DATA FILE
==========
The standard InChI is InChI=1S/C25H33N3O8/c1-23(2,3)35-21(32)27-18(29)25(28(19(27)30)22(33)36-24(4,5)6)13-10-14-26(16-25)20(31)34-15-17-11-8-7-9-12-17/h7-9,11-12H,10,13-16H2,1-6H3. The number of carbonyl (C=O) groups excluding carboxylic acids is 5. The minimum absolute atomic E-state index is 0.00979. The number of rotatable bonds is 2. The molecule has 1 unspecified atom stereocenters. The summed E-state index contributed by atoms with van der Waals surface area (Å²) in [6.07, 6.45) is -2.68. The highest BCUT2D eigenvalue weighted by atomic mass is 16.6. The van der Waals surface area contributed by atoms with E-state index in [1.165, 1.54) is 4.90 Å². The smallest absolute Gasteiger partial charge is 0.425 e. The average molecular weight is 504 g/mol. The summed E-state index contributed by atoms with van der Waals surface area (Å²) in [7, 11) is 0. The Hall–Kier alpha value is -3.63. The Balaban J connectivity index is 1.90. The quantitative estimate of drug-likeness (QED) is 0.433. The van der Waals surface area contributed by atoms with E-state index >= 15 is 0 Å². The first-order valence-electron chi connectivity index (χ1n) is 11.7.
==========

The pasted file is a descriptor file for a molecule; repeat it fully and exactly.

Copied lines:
The standard InChI is InChI=1S/C25H33N3O8/c1-23(2,3)35-21(32)27-18(29)25(28(19(27)30)22(33)36-24(4,5)6)13-10-14-26(16-25)20(31)34-15-17-11-8-7-9-12-17/h7-9,11-12H,10,13-16H2,1-6H3. The number of carbonyl (C=O) groups excluding carboxylic acids is 5. The minimum absolute atomic E-state index is 0.00979. The number of rotatable bonds is 2. The molecule has 1 unspecified atom stereocenters. The summed E-state index contributed by atoms with van der Waals surface area (Å²) in [6.07, 6.45) is -2.68. The highest BCUT2D eigenvalue weighted by atomic mass is 16.6. The van der Waals surface area contributed by atoms with E-state index in [1.165, 1.54) is 4.90 Å². The smallest absolute Gasteiger partial charge is 0.425 e. The average molecular weight is 504 g/mol. The summed E-state index contributed by atoms with van der Waals surface area (Å²) in [7, 11) is 0. The Hall–Kier alpha value is -3.63. The Balaban J connectivity index is 1.90. The quantitative estimate of drug-likeness (QED) is 0.433. The van der Waals surface area contributed by atoms with E-state index >= 15 is 0 Å². The first-order valence-electron chi connectivity index (χ1n) is 11.7.